There is a certain irony in the way that Rep. King lauds Martin Luther King Jr. as a more appropriate protesting figure, given that MLK was assassinated while supporting the 1968 Memphis sanitation workers strike, which resulted in over 10,000 tons of garbage amassing over a three-day span. Similarly, King’s mention of Gandhi does not take into account the fact that India still lacks an adequate sanitation and clean water system, two things that Gandhi sought to rectify in his campaigns.
Finally, Rep. King also fails to take into account the massive cleanup efforts of the Zuccotti Park encampment that had occurred only a month prior to this interview. In mid-October, the Occupy Wall Street protestors spent almost two days cleaning up the park to prevent their eviction, even going so far as planting new flowers and renting a garbage truck in order to haul the debris away themselves.
In Wasted Lives, Zygmunt Bauman details how waste can sometimes create in its subjects a paradoxical sense of awe and fear. He writes “Waste is sublime: a unique blend of attraction and repulsion arousing an equally unique mixture of awe and fear.” (Bauman, 22) In light of Bauman’s analysis of waste in modern society, it seems that Peter King’s inability to effectively articulate his disdain for the Occupy movement may be due to a sense of “awe and fear” of waste itself.
Culminating in the kind of response that Bauman simply defines as “sublime,” King is left nearly speechless in his discussion of the Occupy movement which, for him, seems to have become defined by its association with human and material waste.
The two other people in this video (Anderson Cooper and Occupy supporter Van Jones whom Cooper interviews afterwards) do not seem to be struck with a similar sense of “awe and fear” brought about by the protestors’ waste. On the contrary, they seem articulate and capable of forming cogent thoughts and opinions about the protesters outside a discussion of their waste and the unsanitary conditions of the park.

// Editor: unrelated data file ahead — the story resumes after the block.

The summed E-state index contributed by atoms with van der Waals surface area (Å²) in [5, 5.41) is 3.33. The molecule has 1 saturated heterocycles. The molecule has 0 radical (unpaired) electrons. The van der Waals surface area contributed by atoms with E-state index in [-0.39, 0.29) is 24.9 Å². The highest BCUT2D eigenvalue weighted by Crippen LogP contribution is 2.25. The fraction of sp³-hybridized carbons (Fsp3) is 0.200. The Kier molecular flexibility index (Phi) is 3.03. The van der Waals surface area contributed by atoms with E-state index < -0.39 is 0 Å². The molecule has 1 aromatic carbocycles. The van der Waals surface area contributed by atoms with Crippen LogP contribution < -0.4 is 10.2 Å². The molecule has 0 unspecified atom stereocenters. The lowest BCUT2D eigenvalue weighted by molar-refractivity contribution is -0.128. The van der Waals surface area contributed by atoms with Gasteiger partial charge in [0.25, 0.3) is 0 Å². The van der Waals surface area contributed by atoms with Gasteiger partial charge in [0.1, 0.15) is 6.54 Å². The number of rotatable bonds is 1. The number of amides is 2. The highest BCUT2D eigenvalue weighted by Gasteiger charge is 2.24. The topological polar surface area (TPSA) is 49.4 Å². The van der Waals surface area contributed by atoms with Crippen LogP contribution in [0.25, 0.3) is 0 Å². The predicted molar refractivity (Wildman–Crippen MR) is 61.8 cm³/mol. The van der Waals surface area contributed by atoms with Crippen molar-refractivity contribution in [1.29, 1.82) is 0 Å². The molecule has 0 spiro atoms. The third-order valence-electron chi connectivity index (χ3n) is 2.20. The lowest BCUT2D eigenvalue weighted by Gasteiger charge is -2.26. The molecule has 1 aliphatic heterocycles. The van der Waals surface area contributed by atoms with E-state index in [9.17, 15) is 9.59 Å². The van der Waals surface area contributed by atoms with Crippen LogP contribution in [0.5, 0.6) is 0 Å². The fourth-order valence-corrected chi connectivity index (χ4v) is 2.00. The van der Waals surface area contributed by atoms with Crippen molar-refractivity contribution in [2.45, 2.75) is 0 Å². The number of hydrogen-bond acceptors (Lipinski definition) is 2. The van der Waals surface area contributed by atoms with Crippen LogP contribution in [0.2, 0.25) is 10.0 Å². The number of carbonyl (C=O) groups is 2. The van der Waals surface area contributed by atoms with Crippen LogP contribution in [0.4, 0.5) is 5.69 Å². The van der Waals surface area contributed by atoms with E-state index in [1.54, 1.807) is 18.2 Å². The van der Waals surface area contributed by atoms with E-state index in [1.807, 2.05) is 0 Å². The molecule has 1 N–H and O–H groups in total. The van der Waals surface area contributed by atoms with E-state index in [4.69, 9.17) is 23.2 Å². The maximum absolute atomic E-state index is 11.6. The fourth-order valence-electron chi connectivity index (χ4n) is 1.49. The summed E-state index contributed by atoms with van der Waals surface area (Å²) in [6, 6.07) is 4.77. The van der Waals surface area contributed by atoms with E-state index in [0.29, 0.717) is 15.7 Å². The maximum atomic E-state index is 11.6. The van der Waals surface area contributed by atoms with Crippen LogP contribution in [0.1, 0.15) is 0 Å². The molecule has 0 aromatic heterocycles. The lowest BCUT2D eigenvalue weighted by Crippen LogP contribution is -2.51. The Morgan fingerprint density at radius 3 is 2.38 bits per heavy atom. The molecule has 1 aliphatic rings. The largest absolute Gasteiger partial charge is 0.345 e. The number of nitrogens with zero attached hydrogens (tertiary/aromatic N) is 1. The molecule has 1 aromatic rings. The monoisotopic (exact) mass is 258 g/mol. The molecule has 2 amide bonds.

Further insight into this disparity may once again come from Bauman and his idea of “human waste,” which here refers to actual humans and not just the waste that they produce. In Wasted Lives, Bauman creates a link between the repression of physical waste and the repression of “wasted humans” or, the “redundant” humans, resulting from an increasingly productivity and efficiency-driven modern society.
The protestors in the Occupy movement are often times characterized by the media as a manifestation of public angst spurred by a weak job market, or, unemployed people expressing their frustration at a weak, inequitable economy. This stigma of “the unemployed” creates what Bauman refers to here as the system’s treatment of “excessive and redundant” human, or “human waste.” (Bauman, 66)
While Peter King, then, is certainly disgusted in a more primal or “awe”-struck sense by physical human excrement, the link that he is creating between “feces/urine” and the protestors may be influenced in some degree by his relegation of the protestors themselves to waste.